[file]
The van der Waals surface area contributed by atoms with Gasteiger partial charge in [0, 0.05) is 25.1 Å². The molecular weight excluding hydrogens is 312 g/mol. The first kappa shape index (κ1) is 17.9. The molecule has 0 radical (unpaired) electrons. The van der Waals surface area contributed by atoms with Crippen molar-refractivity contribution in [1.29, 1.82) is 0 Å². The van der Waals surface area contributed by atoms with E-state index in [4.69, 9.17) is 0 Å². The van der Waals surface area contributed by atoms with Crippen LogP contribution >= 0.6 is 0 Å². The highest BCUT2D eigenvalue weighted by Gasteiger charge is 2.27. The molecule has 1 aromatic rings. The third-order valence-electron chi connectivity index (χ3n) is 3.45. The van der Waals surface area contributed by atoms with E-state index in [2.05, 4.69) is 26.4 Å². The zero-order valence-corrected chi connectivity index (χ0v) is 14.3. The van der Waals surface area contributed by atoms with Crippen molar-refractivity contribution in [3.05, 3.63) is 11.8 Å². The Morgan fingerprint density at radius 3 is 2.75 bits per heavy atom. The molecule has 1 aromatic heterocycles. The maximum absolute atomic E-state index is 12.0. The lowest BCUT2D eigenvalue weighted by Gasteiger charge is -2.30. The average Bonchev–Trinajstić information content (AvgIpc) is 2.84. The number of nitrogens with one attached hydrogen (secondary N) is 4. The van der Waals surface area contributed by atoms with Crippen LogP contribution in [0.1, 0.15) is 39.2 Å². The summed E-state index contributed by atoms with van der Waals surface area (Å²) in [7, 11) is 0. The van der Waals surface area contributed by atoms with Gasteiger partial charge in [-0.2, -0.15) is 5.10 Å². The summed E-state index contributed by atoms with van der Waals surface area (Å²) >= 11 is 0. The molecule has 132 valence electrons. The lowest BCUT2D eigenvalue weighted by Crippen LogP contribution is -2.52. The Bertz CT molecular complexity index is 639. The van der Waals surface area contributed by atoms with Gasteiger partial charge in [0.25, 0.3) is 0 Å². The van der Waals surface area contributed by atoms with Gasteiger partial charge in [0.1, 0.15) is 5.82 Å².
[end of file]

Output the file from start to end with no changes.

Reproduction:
The van der Waals surface area contributed by atoms with Gasteiger partial charge in [0, 0.05) is 25.1 Å². The molecular weight excluding hydrogens is 312 g/mol. The first kappa shape index (κ1) is 17.9. The molecule has 0 radical (unpaired) electrons. The van der Waals surface area contributed by atoms with Crippen molar-refractivity contribution in [1.29, 1.82) is 0 Å². The van der Waals surface area contributed by atoms with E-state index in [4.69, 9.17) is 0 Å². The van der Waals surface area contributed by atoms with Crippen LogP contribution >= 0.6 is 0 Å². The highest BCUT2D eigenvalue weighted by Gasteiger charge is 2.27. The molecule has 1 aromatic rings. The third-order valence-electron chi connectivity index (χ3n) is 3.45. The van der Waals surface area contributed by atoms with E-state index in [2.05, 4.69) is 26.4 Å². The zero-order valence-corrected chi connectivity index (χ0v) is 14.3. The van der Waals surface area contributed by atoms with Crippen molar-refractivity contribution in [3.05, 3.63) is 11.8 Å². The Morgan fingerprint density at radius 3 is 2.75 bits per heavy atom. The molecule has 1 aromatic heterocycles. The maximum absolute atomic E-state index is 12.0. The lowest BCUT2D eigenvalue weighted by Gasteiger charge is -2.30. The average Bonchev–Trinajstić information content (AvgIpc) is 2.84. The number of nitrogens with one attached hydrogen (secondary N) is 4. The van der Waals surface area contributed by atoms with Crippen LogP contribution in [0.1, 0.15) is 39.2 Å². The summed E-state index contributed by atoms with van der Waals surface area (Å²) in [7, 11) is 0. The van der Waals surface area contributed by atoms with Gasteiger partial charge in [-0.2, -0.15) is 5.10 Å². The summed E-state index contributed by atoms with van der Waals surface area (Å²) >= 11 is 0. The molecule has 132 valence electrons. The lowest BCUT2D eigenvalue weighted by Crippen LogP contribution is -2.52. The Bertz CT molecular complexity index is 639. The van der Waals surface area contributed by atoms with Gasteiger partial charge in [0.25, 0.3) is 0 Å². The van der Waals surface area contributed by atoms with Gasteiger partial charge in [0.1, 0.15) is 5.82 Å².